Does BJJ Build Muscle?

November 17, 2021

As BJJ becomes more professional, and the prize purses become larger, we are seeing highly muscular BJJ practitioners winning titles. A combination of more time to train, BJJ athletes trying to gain a competitive edge, and “special supplements” have turned the typical skinny BJJ physique into the many muscular ones we see today. But is it the BJJ that builds this muscle?

BJJ does not build muscle as it doesn’t meet the key criteria for building muscle which is high levels of mechanical tension and metabolic stress. If you want to build muscle for BJJ, you need to lift weights.

If BJJ doesn’t build muscle, what can BJJ do for your body?

Does BJJ Build Muscle?

Does BJJ Build Muscle

BJJ does not build any appreciable muscle mass as BJJ does not meet the key requirements to stimulate muscle growth. That is mechanical tension and metabolic stress [1].

Mechanical tension is maximized by generating high forces through a muscle stretch. That is lifting heavy loads through a full range of motion. But it is not limited to heavy loads. Lighter loads can also maximize mechanical tension when taken to failure or close to failure [2].

Metabolic stress is the build-up of by-products from energy production [3]. This is the energy that is supplied to your muscles to contract and produce force. These metabolic by-products build up when performing high reps of exercises. For example, that “burning” feeling you get during your last few reps of a grueling lifting set.

That is the accumulation of these metabolic by-products that increase metabolic stress which signals muscle growth. Even isometrics, especially at long muscle lengths, can induce high levels of metabolic stress [4].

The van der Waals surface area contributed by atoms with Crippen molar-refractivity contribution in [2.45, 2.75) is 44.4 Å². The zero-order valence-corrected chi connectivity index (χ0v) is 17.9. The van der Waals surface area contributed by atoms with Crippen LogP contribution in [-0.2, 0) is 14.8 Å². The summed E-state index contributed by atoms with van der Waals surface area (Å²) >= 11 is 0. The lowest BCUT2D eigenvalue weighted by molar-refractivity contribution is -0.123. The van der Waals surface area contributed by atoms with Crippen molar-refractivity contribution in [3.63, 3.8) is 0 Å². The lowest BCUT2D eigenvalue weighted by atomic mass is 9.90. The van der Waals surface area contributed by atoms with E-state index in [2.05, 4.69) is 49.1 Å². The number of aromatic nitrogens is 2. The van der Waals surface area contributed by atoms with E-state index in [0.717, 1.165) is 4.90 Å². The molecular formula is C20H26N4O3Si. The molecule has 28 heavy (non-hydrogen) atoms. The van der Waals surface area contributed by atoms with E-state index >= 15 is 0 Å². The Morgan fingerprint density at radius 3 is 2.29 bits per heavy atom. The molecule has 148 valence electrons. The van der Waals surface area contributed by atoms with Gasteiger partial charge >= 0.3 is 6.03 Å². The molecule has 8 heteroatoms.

However, BJJ does not maximize any of these muscle-building mechanisms. At least no way near traditional weight training. While there is plenty of external resistance trying to hold and manipulate another human being, most contractions are isometric at short muscle lengths.

Think about the isometric contraction of your legs to hold someone in closed guard. Or the intense grip needed to hold the Gi. This stimulus is not enough to build muscle.

Can You Get In Shape With BJJ?

BJJ can get you in great shape. It is a combination of low and high-intensity exercise mixed with learning a new skill to keep you engaged and hungry for more. Not to mention how fun it is to roll with your friends and bring out that competitive spirit.

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The fitness required for BJJ is not anything like running or cycling. You can be marathon fit and get your butt kicked in a 5-minute roll on the mats and be left gasping for air. Being BJJ conditioned is a completely different game compared to traditional cardio as it is a full-body workout.

Further, because you are learning new skills every single session with a ranking system, you’ll be hooked on making progress and having fun while getting in shape.

Will BJJ Make You Stronger?

BJJ will make you stronger. Have you felt the grip of your black belt professor? That grip is often not developed through specific BJJ grip training. Instead, it’s many, many years of BJJ that has developed a bone-crushing grip.

Holding people in your closed guard will also develop strength in your inner thighs. And various chokes, seatbelt grips, and gable grips will absolutely develop strength in your biceps. This kind of strength is what would be considered specific BJJ strength and often doesn’t translate to general lifting strength (i.e. squats and bench press). But who cares about that when your sole goal is to strangle or submit someone until they tap.

Does BJJ Build Legs?

Does BJJ Build Legs